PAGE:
That case has to do with an investigation into the alleged payment of three million euros (4.1 million dollars) to Senator Sergio De Gregorio in 2007, to precipitate the fall of the administration of Romano Prodi, who at the time was the rival of Silvio Berlusconi, who is also being investigated in the case.

During his testimony, Lavitola said he would collaborate with the Italian justice system if his collaboration would gain him an early release.

"De Gregorio has encouraged me to do as he did: "to make a pact and to put Berlusconi into trouble! That way he will get out of all of the processes," confessed Lavitola during the hearing last Wednesday at Naples (in Southern Italy).

He added "I intend to work with the Prosecutor of Naples. I will say anything that may lead to my release."

Valter Lavitola has been in prison for the past two years, after he was arrested at Rome's Fiumicino airport on April 16, 2012 upon his return from Buenos Aires, where he stayed as a refugee from his problems with the Italian judiciary.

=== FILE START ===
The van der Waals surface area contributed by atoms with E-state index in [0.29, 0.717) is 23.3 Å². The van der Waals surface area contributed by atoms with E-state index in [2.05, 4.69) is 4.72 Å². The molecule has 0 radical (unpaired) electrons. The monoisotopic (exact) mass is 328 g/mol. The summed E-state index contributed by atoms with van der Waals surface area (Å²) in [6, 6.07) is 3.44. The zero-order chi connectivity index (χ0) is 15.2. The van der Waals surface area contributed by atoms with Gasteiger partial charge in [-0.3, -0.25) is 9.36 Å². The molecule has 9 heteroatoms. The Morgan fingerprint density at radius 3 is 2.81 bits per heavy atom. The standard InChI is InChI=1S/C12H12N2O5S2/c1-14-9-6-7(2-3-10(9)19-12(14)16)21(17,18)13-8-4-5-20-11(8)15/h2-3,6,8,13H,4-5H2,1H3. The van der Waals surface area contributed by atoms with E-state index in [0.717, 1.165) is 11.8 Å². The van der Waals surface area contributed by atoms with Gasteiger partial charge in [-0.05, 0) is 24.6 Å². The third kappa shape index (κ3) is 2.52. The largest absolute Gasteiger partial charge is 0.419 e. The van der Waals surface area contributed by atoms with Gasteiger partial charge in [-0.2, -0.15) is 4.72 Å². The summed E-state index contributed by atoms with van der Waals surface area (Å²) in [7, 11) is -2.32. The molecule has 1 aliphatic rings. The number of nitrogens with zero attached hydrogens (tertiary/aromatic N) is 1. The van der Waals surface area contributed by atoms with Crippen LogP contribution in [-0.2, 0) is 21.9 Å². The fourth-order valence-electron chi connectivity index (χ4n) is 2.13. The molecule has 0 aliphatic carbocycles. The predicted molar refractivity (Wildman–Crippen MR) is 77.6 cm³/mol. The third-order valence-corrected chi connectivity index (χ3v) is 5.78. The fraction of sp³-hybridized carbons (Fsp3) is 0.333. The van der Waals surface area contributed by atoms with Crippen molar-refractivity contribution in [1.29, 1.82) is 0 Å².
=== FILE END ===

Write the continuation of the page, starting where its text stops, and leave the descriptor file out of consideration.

Specifically, he was accused of blackmailing Berlusconi in relation to his parties with women, a case for which he has been sentenced to 2 years and 8 months in prison.

According to the investigation, the former journalist acted as an intermediary between Berlusconi and the businessman Giampaolo Tarantini, who was presumably responsible for getting the girls who attended the parties thrown by the former prime minister.

According to the prosecutors, Lavitola convinced Tarantini to lie to the judges about the supposed parties held by Berlusconi, with a payment of 500,000 euros. (Estrella)